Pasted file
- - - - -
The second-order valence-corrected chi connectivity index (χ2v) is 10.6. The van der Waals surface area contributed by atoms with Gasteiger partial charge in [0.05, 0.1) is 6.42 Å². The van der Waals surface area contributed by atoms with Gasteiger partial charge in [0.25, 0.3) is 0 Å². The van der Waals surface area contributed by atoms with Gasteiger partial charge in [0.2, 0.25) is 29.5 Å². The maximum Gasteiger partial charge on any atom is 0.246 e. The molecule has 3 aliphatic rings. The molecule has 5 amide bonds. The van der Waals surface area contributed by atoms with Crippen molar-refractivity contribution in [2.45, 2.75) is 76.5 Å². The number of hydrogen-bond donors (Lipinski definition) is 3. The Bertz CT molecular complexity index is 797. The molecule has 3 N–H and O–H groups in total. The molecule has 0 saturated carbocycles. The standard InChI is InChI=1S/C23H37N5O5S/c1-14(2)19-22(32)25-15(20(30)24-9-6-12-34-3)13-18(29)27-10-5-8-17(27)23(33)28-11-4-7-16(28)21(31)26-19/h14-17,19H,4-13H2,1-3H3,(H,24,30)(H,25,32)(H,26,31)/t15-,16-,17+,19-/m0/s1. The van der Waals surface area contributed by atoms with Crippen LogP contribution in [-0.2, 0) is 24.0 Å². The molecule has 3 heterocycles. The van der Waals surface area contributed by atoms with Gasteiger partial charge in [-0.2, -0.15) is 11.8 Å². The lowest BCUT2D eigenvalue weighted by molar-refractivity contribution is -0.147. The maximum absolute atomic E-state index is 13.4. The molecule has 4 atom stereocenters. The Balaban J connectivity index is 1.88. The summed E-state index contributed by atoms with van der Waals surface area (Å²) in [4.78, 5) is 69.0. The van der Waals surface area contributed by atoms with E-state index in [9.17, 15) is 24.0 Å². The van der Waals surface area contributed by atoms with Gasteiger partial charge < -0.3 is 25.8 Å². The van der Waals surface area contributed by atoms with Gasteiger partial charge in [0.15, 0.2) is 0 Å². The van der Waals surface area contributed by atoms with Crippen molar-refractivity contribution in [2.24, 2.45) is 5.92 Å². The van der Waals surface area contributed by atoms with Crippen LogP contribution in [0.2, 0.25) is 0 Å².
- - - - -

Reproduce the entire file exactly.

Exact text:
The second-order valence-corrected chi connectivity index (χ2v) is 10.6. The van der Waals surface area contributed by atoms with Gasteiger partial charge in [0.05, 0.1) is 6.42 Å². The van der Waals surface area contributed by atoms with Gasteiger partial charge in [0.25, 0.3) is 0 Å². The van der Waals surface area contributed by atoms with Gasteiger partial charge in [0.2, 0.25) is 29.5 Å². The maximum Gasteiger partial charge on any atom is 0.246 e. The molecule has 3 aliphatic rings. The molecule has 5 amide bonds. The van der Waals surface area contributed by atoms with Crippen molar-refractivity contribution in [2.45, 2.75) is 76.5 Å². The number of hydrogen-bond donors (Lipinski definition) is 3. The Bertz CT molecular complexity index is 797. The molecule has 3 N–H and O–H groups in total. The molecule has 0 saturated carbocycles. The standard InChI is InChI=1S/C23H37N5O5S/c1-14(2)19-22(32)25-15(20(30)24-9-6-12-34-3)13-18(29)27-10-5-8-17(27)23(33)28-11-4-7-16(28)21(31)26-19/h14-17,19H,4-13H2,1-3H3,(H,24,30)(H,25,32)(H,26,31)/t15-,16-,17+,19-/m0/s1. The van der Waals surface area contributed by atoms with Crippen LogP contribution in [-0.2, 0) is 24.0 Å². The molecule has 3 heterocycles. The van der Waals surface area contributed by atoms with Gasteiger partial charge in [-0.2, -0.15) is 11.8 Å². The lowest BCUT2D eigenvalue weighted by molar-refractivity contribution is -0.147. The maximum absolute atomic E-state index is 13.4. The molecule has 4 atom stereocenters. The Balaban J connectivity index is 1.88. The summed E-state index contributed by atoms with van der Waals surface area (Å²) in [4.78, 5) is 69.0. The van der Waals surface area contributed by atoms with E-state index in [9.17, 15) is 24.0 Å². The van der Waals surface area contributed by atoms with Gasteiger partial charge < -0.3 is 25.8 Å². The van der Waals surface area contributed by atoms with Gasteiger partial charge in [0.15, 0.2) is 0 Å². The van der Waals surface area contributed by atoms with Crippen molar-refractivity contribution in [2.24, 2.45) is 5.92 Å². The van der Waals surface area contributed by atoms with Crippen LogP contribution in [0.2, 0.25) is 0 Å².